Q is Chinese slang for "chewy", similar to al dente in texture. You can see it in example phrases such as "Q感十足" (very chewy). You would expect foods such as tapioca pearls, gelatinous candies, pasta, or rice to be described as "Q".
From my experience, this term is more popular in Taiwan and Hong Kong and less so in the mainland. I have not seen this term ...
If you're only going one week, just learn some Mandarin.
The advantages of learning Mandarin is that there are a lot of free resources, cheap and useful phrase books, and most people you will run into will understand Mandarin.
I've been studying Minnanhua (spoken in Fujian and pretty much mutually intelligible with Taiwanese) for about a year and I ...
This sentence refers to the pronunciation of "What did you say?" in Min-Nan
勒(ㄌㄟ): an auxiliary verb
蝦毀(ㄒㄧㄚ ㄏㄨㄟˇ): what
This word equals to "Huh? Could you speak up?". Taiwanese use this word commonly on the Internet because it's the first word choice in Bopomofo input method of "ㄏㄚˊ"
Q is Hokkien. The character is「食邱」and pronounced ㄎㄧㄨ (kiu, same as "Q").
The Chinese definition is 軟靭 ruǎn rèn (soft and tough) and means the texture of food being chewy.
See the post "Q（k‘iu⊦）──軟靭" on the "taiwanlanguage" blog.
I am hardly an expert on this topic. I know basically nothing about Cantonese-influenced Mandarin per se, but I'll offer an answer of the variety that I think hippietrail is looking for. Hopefully other people will be like "I now understand what a good answer to this question is supposed to look like, and furthermore, I know more than that idiot Stumpy ...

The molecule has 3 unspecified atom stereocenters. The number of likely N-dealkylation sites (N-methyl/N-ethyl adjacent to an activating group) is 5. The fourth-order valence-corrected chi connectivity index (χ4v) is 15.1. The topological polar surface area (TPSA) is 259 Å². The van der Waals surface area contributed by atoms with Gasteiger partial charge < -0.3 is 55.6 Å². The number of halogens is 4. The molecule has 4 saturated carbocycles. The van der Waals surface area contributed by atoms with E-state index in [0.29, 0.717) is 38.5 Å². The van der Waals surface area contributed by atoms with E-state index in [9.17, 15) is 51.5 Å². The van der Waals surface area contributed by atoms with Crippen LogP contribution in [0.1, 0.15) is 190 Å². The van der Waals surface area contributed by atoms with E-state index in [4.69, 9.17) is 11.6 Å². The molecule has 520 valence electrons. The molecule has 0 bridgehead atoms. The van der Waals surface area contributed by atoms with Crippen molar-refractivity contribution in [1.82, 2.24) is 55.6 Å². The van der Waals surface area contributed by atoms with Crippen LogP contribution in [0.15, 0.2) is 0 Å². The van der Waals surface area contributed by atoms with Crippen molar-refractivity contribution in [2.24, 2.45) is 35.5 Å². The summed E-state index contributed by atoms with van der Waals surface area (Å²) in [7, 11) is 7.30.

It is probably not the languages/dialects that don't have a corresponding Chinese character, but rather regional slang. The A菜 you see is actually 萵仔菜, or ue-á-tshài in Hokkien. That became became e-á-tshài which led it to be transcribed back into Chinese as A仔菜 and eventually A菜.
There is actually a word for Q, but I am not aware of how to type that out on ...
Modern Cantonese is generally considered not to have tone sandhi (in Chinese, 變調, but also more specifically 連續變調), that is to say, changes in the tonal values when in certain phonetic contexts.
Cantonese does have a phenomenon of lexical derivation which involves a change of tone, known as 變音 or changed tone; many discussions consider both these tone ...
Yes there are. Such language in Chinese is referred to as 回回话 Huíhui huà.
Thanks to user xiaohouzi79 for pointing out the book Muslim Chinese: Ethnic Nationalism in the People's Republic By Dru C. Gladney, which is partly viewable on Google Books.
This book contains a large appendix, A Select Glossary of Hui Chinese Islamic Terms on pages 393 to 421.
In MOST cases... Outside of Beijing, in texts, I believe the 儿 is still pronounced. But you can be sure that in spoken Chinese, it will never be pronounced (unless some kids are trying to mock the access by over accentuating it).
I said in MOST cases because there are some words that have simply been adopted by non-Beijing'ers and will always be pronounced ...
Their meanings are somewhat different. In a few situations, they are interchangeable, but there are many others where you can only use one and not the other. The key difference is that 呗 is much more assertive, even rhetorical, whereas 吧 can be used to express doubt or uncertainty as well. For completeness I'll cover them all.
Definitions taken from zdic....
Before getting into you assumptions I think it's best if we take a look at a post on Language Log from Victor Mair, a name students of Chinese are probably quite familiar with:
Cantonese Novels by Victor Mair
In my estimation, there is far too little genuine topolectal
literature in China. Throughout history, nearly everything has been
written either in ...
拜了个拜 derives from 拜拜 by treating the first 拜 as a verb and the second 拜 as the object of the first 拜 and then adopting the verb+(quantity)个+object pattern.
拜拜 is just a loan word from English bye-bye and mean the same thing.
拜了个拜 is just a novel usage of the word.